“Parasite” (Neon)

Park So-dam and Choi Woo-shik star in a scene from the movie "Parasite." The Catholic News Service classification is L -- limited adult audience, films whose problematic content many adults would find troubling. (CNS/Neon)

By Catholic News Service

This South Korean feature begins as a sly comedy, then takes a surprising turn that leads on to a bloody, operatic climax laden with grim social commentary about class conflict.

After the son (Choi Woo-shik) of an impoverished family uses false pretenses to secure a position tutoring the daughter (Jeong Ji-so) of a wealthy household (led by Lee Sun-kyun and Cho Yeo-jeong), both his parents (Song Kang-ho and Chang Hyae-jin) and his sister (Park So-dam) con their way into jobs with the prosperous clan while pretending to be strangers to one another. But the longtime housekeeper (Lee Jung-eun) they’ve displaced has a secret that threatens to upend their successful ruse.

Clever and insightful, director and co-writer Bong Joon-ho’s film is too disturbing for casual moviegoers, though grown viewers willing to tackle its tougher elements, including some explicit sensuality within marriage, will encounter an accomplished piece of cinema.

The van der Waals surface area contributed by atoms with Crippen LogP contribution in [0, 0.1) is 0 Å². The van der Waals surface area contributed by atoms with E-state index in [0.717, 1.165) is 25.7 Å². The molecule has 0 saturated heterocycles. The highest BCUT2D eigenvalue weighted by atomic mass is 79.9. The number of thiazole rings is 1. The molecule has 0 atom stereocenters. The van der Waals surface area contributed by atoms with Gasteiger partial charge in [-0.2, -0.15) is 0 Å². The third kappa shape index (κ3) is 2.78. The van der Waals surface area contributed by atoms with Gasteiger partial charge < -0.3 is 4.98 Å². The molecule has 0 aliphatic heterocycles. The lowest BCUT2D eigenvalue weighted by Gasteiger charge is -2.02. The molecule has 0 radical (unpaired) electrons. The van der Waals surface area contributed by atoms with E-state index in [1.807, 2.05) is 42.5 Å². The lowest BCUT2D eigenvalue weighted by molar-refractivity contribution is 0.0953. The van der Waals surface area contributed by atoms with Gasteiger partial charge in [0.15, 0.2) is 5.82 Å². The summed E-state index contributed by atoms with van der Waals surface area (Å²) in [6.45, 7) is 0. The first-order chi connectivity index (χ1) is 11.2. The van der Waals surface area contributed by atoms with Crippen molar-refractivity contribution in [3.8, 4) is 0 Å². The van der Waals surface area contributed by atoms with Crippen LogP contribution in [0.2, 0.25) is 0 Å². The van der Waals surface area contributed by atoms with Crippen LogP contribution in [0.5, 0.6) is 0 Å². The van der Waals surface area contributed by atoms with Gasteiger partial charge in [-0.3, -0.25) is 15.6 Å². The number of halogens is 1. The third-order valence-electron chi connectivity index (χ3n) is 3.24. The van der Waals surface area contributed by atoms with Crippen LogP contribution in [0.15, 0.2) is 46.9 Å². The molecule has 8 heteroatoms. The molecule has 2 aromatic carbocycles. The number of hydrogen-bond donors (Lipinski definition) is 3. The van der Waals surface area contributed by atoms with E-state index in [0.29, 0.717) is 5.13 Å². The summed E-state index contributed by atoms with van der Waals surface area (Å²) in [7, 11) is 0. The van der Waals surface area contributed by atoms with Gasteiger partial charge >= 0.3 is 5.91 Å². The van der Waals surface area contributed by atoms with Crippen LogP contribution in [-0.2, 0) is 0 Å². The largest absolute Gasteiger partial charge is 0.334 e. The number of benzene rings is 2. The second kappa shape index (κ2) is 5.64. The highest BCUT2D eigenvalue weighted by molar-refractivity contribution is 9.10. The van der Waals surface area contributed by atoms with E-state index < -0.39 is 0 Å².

In Korean. Subtitles. Much gory violence, semi-graphic marital lovemaking, a couple of profanities, a few milder oaths, considerable rough and crude language. The Catholic News Service classification is L — limited adult audience, films whose problematic content many adults would find troubling. The Motion Picture Association rating is R — restricted. Under 17 requires accompanying parent or adult guardian.

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